Running the new Elixir formatter

syntax

#122

I want to try the formatter out on a new module I’m writing. I’m running Elixir 1.5.1 and don’t use a version manager (yet), but thought I’d clone Elixir master and try the formatter from there.

I don’t understand why this doesn’t work.

$: git clone git@github.com:elixir-lang/elixir.git
$: cd elixir
$: make clean compile
$: bin/elixir -v # Elixir 1.6.0-dev (74da11f) (compiled with OTP 20)
$: bin/mix -v # Mix 1.5.1 # ???
$: bin/mix help format # ** (Mix) The task "format" could not be found

Why is mix an older version that can’t run bin/mix format ~/some_file.ex?


#123

Mix is a regular Elixir script that will use the Elixir on your PATH. You can do bin/elixir bin/mix help format.


#124

This is cool!


#125

There’s a plugin for Atom which is an easy way to play around with this…

I was able to install 1.6 from master in a separate directory and point the plugin to that version while I work on 1.5


#126

I ran the new formatter on all of the libraries I maintain, and I think it’s a testament to the Elixir devs that 1) I was so confident that there would be no problems, and 2) it did work perfectly.

It was also funny to see what I thought was a concise two-line function call converted into a 14-liner :smile:


#127

Please do share. :slight_smile:


#128

This is the example I was talking about. It’s from this example Phoenix app.

This wonderfully concise little function:

def remove_old_sessions(session_age) do
    now = System.system_time(:second)
    Enum.map(list_users(), &change(&1, sessions: :maps.filter(fn _, time ->
      time + session_age > now end, &1.sessions)) |> Repo.update)
  end

became this:

def remove_old_sessions(session_age) do
    now = System.system_time(:second)

    Enum.map(
      list_users(),
      &(change(
          &1,
          sessions:
            :maps.filter(
              fn _, time ->
                time + session_age > now
              end,
              &1.sessions
            )
        )
        |> Repo.update())
    )
  end

Ok, perhaps it’s a little easier to read now :wink:


#129

To be very honest, I think both before and after are not readable. The code is too dense. When you skip variables, you lose the opportunity to give names to values, so the reader needs to keep a lot in their head.

Here is one alternative:

def remove_old_sessions(session_age) do
  now = System.system_time(:second)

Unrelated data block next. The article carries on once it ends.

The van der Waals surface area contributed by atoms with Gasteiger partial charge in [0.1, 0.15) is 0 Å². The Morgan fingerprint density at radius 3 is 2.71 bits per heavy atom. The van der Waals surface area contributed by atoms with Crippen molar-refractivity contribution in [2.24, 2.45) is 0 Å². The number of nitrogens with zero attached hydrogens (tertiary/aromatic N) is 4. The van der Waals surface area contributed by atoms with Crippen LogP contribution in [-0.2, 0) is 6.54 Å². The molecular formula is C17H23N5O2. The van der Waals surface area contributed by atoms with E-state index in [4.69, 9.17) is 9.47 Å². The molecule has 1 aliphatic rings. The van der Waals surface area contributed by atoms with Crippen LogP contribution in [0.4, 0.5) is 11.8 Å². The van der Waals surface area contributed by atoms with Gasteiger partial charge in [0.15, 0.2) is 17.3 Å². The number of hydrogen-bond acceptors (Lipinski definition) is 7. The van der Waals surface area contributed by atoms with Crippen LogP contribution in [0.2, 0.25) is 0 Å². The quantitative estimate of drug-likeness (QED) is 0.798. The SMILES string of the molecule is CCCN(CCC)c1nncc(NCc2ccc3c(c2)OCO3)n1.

for user <- list_users() do
    new_sessions =
      user.sessions
      |> Enum.filter(fn {_, time} -> time + session_age > now)
      |> Enum.into(%{})

    user
    |> change(sessions: new_sessions)
    |> Repo.update()
  end
end

Although it probably wouldn’t hurt to break it into more functions.

PS: if you want to further abuse comprehensions:

    new_sessions =
      for {_, time} <- user.sessions,
          into: %{},
          do: time + session_age > now

#130

Anyway, the formatter worked perfectly, which was my main point.


#131

For the last comprehension I think you mean

    new_sessions =
      for {key, time} <- user.sessions,
          time + session_age > now,
          into: %{},
          do: {key, time}

:slight_smile:


#132

Ah yes, thank you! The filter (non-comprehension) probably looks better then!


#133

But the formatter adds parentheses, so there will be no confusion/inconsistency when using the formatter…

From what I can see, people in this thread overwhelmingly value the trailing comma.

My argument is: We have lists of things that are always being added to in our codebase, like currencies, allowed/required attributes in ecto models etc, and keeping those sorted drastically reduces pointless git conflicts from two people adding things to the end of a list. Most editors have a keyboard shortcut to select and sort lines. I say we allow/require trailing commas for lists. I could understand not having them on function calls, but lists and maybe maps, there seems to be a loud preference and I think there have been some good arguments made for it. I don’t see an edge case inconsistency that won’t be present when using the formatter as outweighing the benefits of the trailing comma


#134

F5 to sort selected lines for me. ^.^

And yes, I use it heavily, especially with multi-line maps!


#135

And reading only 4 digits number is easier, but making it >=5 will be better.


#136

I like this mix generated migration file

defmodule Gupshup.Repo.Migrations.CreateUsers do
  use Ecto.Migration

  def change do
    create table(:users) do
      add :name, :string
      add :email, :string
      add :password_hash, :string

      timestamps()
    end

    create unique_index(:users, [:email])
  end
end

more than the following formatted file

defmodule Gupshup.Repo.Migrations.CreateUsers do
  use Ecto.Migration

  def change do
    create table(:users) do
      add(:name, :string)
      add(:email, :string)
      add(:password_hash, :string)

      timestamps()
    end

    create(unique_index(:users, [:email]))
  end
end

And I think it’s also more readable, anyway it’s a matter of taste and with time we’ll get used to it.

In all other places Elixir formatter does an amazing job.


#137

This solution is not compatible with dates after 9999- Elixir needs conventions that’ll work in the long-term! :sunglasses:


#138